Dowdeswell Museum

Submitting Institution

University of Cambridge

Unit of Assessment

Geography, Environmental Studies and Archaeology

Summary Impact Type


Research Subject Area(s)

Earth Sciences: Geology, Oceanography, Physical Geography and Environmental Geoscience

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Summary of the impact

Polar research at SPRI has been made accessible to wider audiences through the Polar Museum, which is unique as Britain's only museum dedicated to the Arctic and Antarctic. The Museum's formal plan has at its core the use of displays to communicate SPRI's research findings to a general, non-specialist audience; for example, showing the public how this research is deepening the understanding of environmental problems such as sea-level rise. A complete redesign in 2009- 10 utilised SPRI research in polar science and humanities to underpin museum displays (which had previously related only to polar exploration) and to project the significance of the rapidly changing polar environment — climatic, social and cultural — to a diverse audience (c. 50,000 in 2012) with international reach. Research is communicated through captioned museum exhibits, interactive screens and audio-guides, talks and tours, and Internet resources. Wide secondary reach includes substantial media coverage in newspapers, TV and radio. The Polar Museum was shortlisted for the Art Fund's prestigious Museum of the Year Award in 2011 and for European Museum of the Year in 2012.

Underpinning research

SPRI is a sub-department within the Department of Geography, University of Cambridge, with Dowdeswell as Director. It is explicitly interdisciplinary, with academic staff studying polar natural science (especially ice), northern peoples and cultures, and historical archive records. The Archive is a unique written resource for SPRI's research, representing the most comprehensive documentary collection in the world on British polar exploration, and its holdings have been integrated closely with evolving museum displays. The selection of research-led displays was guided by the following objectives: i) to demonstrate the significance of the polar regions in a global context (e.g. sea-level rise, ocean-circulation change); ii) to explain and clarify areas of public debate or uncertainty; e.g. about polar environmental change and global warming; iii) to mesh with key topics in the National Curriculum to maximise educational impact (e.g. Key Stage 1, Famous Britons — Captain Scott; Key Stage 3, ice and environmental change). Four exemplars of underpinning research projected through the Polar Museum follow — many more have populated the museum's dynamic displays.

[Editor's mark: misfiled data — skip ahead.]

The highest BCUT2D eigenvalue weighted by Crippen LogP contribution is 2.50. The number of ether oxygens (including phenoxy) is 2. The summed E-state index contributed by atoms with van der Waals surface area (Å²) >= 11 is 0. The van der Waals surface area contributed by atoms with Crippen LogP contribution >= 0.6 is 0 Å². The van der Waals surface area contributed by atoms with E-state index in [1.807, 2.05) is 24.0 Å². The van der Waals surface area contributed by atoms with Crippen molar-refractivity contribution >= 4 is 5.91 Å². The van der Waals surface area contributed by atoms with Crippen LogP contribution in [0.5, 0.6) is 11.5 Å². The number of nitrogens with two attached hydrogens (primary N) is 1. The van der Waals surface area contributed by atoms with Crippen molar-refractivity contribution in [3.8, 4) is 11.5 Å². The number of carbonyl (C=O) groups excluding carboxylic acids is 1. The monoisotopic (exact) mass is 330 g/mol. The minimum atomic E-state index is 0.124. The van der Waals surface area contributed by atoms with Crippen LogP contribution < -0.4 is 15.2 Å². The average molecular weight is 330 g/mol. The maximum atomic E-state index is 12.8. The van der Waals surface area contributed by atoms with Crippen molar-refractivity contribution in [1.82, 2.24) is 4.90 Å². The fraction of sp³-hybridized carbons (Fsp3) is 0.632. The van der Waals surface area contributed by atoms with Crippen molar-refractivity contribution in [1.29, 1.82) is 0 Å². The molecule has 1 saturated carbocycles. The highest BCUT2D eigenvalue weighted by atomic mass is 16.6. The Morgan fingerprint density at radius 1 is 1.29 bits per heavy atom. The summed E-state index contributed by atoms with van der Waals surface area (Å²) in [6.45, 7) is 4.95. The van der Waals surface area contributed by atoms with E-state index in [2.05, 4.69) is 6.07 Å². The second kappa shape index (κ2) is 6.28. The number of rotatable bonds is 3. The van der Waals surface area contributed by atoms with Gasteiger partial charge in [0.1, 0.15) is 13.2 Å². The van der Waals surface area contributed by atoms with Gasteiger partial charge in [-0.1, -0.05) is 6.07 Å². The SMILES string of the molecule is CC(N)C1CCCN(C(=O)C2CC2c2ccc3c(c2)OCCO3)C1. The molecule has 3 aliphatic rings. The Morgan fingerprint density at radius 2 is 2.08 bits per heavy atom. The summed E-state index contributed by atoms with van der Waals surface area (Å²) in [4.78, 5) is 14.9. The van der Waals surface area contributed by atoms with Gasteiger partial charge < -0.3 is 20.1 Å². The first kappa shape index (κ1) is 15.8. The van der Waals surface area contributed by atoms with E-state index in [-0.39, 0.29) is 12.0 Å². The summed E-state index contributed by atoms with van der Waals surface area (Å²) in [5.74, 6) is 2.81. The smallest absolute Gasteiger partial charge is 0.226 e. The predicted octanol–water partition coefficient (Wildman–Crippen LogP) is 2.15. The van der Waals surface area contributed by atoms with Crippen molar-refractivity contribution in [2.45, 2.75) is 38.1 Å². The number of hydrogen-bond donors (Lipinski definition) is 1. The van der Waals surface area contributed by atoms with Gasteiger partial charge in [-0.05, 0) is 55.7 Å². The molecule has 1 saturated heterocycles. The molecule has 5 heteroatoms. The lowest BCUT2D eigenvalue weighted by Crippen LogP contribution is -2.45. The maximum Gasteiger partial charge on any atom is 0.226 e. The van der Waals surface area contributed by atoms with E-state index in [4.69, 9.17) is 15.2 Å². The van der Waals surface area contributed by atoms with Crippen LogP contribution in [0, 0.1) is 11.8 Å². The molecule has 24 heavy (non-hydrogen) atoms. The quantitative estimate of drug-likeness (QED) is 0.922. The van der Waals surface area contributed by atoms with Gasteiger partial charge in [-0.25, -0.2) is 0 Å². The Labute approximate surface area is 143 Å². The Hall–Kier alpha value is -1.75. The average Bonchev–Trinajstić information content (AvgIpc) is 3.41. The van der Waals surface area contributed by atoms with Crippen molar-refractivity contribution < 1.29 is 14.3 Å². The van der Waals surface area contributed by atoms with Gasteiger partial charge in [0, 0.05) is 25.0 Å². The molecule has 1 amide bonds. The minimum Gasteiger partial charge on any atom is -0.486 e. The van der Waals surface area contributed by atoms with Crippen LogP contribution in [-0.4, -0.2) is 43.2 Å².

(A) Sociology and culture of Siberian reindeer herding peoples. Vitebsky (Assistant Director of Research (ADR) 1986-) is unique in having studied the Eveny and Evenki peoples for over two decades, spending a total of two years in Siberia since 1993. This work was brought together in the acclaimed Reindeer People (Vitebsky, 2005), and shows how herders interact with their natural environment, and how their material culture and customs evolved through and beyond the era of Soviet centralisation. He and Rees (Lecturer, then SL, 1988-) have also shown how changing climate has affected reindeer-migration timing and patterns (Rees et al., 2008).

(B) MHz radars to measure ice thickness. SPRI has been a world leader in this work since the first development of ice-penetrating radars by SPRI staff in the 1960s. NERC projects have supported Dowdeswell (ADR 1989-94, Prof., 2002-) and Christoffersen (Lecturer, then SL, 2007-) to undertake radar data acquisition over polar ice (1994, 2000, 2009, 2011, 2012). Our data on ice thickness are unique, providing a critical boundary condition in ice-sheet numerical modelling. The nature of radar returns from glacier beds enables detection of subglacial conditions, including lakes (Dowdeswell and Evans, 2004). Ice thickness data also allow calculation of ice-sheet discharge, when combined with satellite-derived velocities (Dowdeswell et al., 2008a). This is key to understanding the ice-sheet contribution to sea-level rise.